What is Responsive Web Design?

In the 1990's and into the beginning of the 21st century, the average web development agency would construct a website to fit monitors with screen resolutions of 640 pixels wide by 480 pixels high, or possibly 800 pixels wide by 600 pixels high. Everything from the layout to the images, to the font size would be selected to match this "desktop experience" of the end user... because, well... everyone was sitting at desktops with identically sized monitors reading webpages.

For example:

This is a screenshot of a website designed for one monitor size

Then, in walks the iPhone, the Droid, and the [insert name of smartphone here]. All of a sudden, your beautiful website looks like this:

What a big website looks like on an iPhone

(By the way, the owner of the above pictured website hired me to redesign it and turn it into a responsive site, which I did! Check it out at frjacquesphilippe.com)

Presently, we are experiencing a revolution of resolutions. Screen-size resolutions, that is. Millions and millions of consumers/visitors are accessing the web from a multitude of mobile devices from every nook and cranny of human civilization. Whether it's in the passenger seat of a minivan, a window seat in an airliner, on the porcelain throne, or from the couch, our visitors are reading our websites from little screens. We still have visitors utilizing large 21, 23, 24, and 27 inch monitors. Oh, and let's not forget tablets (e.g., the iPad).

One of several responses in the web development industry is responsive design. This is a method wherein the website automagically adjusts to fit the screen size of the device accessing the webpage. Perhaps the best way to explain this is to show you. Visit CatholicVeritas.com from a desktop computer and resize your web browser to get it as narrow as possible and watch the content shift to fit the browser's narrow width.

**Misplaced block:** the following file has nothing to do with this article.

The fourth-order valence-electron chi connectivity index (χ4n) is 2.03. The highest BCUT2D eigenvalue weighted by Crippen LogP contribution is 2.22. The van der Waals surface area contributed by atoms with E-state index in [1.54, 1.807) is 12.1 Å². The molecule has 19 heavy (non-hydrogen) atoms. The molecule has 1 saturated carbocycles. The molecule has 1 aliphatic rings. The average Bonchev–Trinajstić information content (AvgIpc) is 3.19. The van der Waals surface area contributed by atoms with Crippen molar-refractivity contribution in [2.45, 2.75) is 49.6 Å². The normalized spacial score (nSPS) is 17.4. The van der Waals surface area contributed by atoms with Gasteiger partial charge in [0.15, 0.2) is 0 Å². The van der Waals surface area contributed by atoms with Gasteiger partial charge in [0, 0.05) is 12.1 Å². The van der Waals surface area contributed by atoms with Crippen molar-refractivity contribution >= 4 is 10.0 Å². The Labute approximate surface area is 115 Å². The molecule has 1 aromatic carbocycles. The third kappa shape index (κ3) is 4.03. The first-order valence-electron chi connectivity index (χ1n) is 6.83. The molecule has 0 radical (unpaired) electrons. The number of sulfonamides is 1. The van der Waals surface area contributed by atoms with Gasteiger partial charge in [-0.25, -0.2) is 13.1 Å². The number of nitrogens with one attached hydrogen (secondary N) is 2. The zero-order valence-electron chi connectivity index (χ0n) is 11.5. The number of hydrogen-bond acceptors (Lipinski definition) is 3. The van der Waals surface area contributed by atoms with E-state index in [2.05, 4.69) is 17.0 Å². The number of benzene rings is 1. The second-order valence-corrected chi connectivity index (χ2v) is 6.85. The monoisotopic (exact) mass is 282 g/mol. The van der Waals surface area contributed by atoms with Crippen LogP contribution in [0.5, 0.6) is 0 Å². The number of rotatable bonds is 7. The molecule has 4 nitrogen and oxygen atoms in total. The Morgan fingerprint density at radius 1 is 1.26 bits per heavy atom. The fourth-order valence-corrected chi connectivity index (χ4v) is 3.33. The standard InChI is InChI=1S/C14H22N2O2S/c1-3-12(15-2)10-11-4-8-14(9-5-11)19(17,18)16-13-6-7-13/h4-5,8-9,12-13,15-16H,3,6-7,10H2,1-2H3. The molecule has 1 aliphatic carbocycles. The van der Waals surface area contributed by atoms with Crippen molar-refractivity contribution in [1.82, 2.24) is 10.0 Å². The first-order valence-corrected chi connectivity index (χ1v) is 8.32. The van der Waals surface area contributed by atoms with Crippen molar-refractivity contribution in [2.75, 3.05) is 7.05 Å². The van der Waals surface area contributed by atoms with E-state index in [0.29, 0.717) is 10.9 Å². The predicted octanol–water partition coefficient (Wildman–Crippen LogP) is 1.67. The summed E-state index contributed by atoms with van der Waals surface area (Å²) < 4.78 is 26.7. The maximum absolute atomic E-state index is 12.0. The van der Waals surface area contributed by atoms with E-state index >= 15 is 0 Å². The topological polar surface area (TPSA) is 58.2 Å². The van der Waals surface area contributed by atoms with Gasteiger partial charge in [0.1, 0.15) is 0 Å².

From the desktop computer, the website looks like this:

Screenshot of a Responsive Website from a Desktop Monitor

As soon as the browser becomes very narrow, the website responds automatically and looks like this:

Screenshot of a Responsive Website from a Narrow Web Browser

Notice how the website remains fully readable without the need for the user to zoom in by pinching the touchscreen. The main menu is now a simple drop-down box, and the sidebar has shifted to display below the main content. With responsive design, the website is a pleasure to view and navigate from any smartphone.

I built CatholicVeritas.com upon Drupal 7 and the Omega base theme. The result of hours of hard work resulted in a beautiful and much more accessible website.

You, the reader, may be thinking, "This all sounds nice, but does it really result in an increase in readership and/or conversion-rates for e-commerce sites?"

The answer is a resounding "Yes!" as shown by this little test administered by Electric Pulp, a web design agency based out of Sioux Falls, SD.